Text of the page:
Monday, August 2, 2010

Broken Senate?

George Packer has an interesting article up at the New Yorker about the (supposedly) broken Senate. Packer's article assumes that the Senate is horribly, horribly broken, and that assumption colors the whole piece, but he does provide a number of details about the legislative process in the contemporary Senate.

Though some on the left might take this piece as another demonstration of the need to get rid of the filibuster, the filibuster doesn't actually take center stage in this article. Indeed, many of the procedural problems the Senate now faces (and it does face some problems of that nature) stem from increased partisan animosities, which cause members of both sides to derail debates and appointments using heretofore obscure procedural moves. Indeed, the attempt on the "progressive" front to destroy the filibuster is itself a symptom of these increased animosities, as a temporarily reigning left-wing majority tries to break any hope of minority resistance.

I think the despairing final paragraph of Packer's article results from a kind of confusion:
The two lasting achievements of this Senate, financial regulation and health care, required a year and a half of legislative warfare that nearly destroyed the body. They depended on a set of circumstances—a large majority of Democrats, a charismatic President with an electoral mandate, and a national crisis—that will not last long or be repeated anytime soon. Two days after financial reform became law, Harry Reid announced that the Senate would not take up comprehensive energy-reform legislation for the rest of the year. And so climate change joined immigration, job creation, food safety, pilot training, veterans’ care, campaign finance, transportation security, labor law, mine safety, wildfire management, and scores of executive and judicial appointments on the list of matters that the world’s greatest deliberative body is incapable of addressing. Already, you can feel the Senate slipping back into stagnant waters.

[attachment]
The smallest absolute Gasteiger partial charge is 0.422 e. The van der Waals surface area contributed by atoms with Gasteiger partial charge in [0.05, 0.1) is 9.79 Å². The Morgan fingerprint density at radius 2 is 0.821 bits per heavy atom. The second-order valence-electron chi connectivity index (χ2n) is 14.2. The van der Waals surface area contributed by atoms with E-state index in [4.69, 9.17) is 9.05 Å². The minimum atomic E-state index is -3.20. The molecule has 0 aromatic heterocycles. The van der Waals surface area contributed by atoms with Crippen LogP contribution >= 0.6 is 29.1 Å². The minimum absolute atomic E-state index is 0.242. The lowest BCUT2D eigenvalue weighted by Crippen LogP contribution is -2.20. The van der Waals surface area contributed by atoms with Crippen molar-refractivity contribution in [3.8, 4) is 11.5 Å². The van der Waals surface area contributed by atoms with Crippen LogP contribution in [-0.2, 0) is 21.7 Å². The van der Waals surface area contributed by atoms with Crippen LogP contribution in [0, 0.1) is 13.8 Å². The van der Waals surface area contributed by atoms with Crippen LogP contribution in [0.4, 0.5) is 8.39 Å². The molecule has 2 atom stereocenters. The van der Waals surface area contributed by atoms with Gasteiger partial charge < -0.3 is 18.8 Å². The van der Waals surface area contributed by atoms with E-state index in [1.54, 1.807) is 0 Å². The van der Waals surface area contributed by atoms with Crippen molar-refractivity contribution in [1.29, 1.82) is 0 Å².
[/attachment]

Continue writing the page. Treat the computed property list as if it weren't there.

There seems to be a presumption here that the Senate should be doing something on these issues. The desire for a government capable of responding to national issues is a laudable one. However, sometimes putting forth no plan for certain types of reforms is better than putting together a very bad one. Many of the policy positions of the current Democratic leadership and the president are both unpopular (see the latest polling for Obama on immigration, for example) and have undesirable results.

The Senate can certainly "address" these issues if "addressing" means passing legislation about it. On plenty of these measures, a centrist majority could easily be found; left-wing insistence and right-wing resistance has thus far prevented action on a number of these issues. This lack of action may, especially from a conservative perspective, be desirable, and there is no reason for members of the center-right to cede their convictions to left-wing radicalism. Compromise is only worth so much.

If "addressing" means solving these issues, that's a much taller order. Certainly, the Senate did "address" job creation issues when it passed the stimulus. Its success in doing so has fallen far below the initial estimates of the president and his allies. The successful addressing of issues depends upon having effective ideas that are capable of gaining popular support. Perhaps unfortunately for the republic, no easy procedural mechanisms will ensure that these ideas rise to the top.

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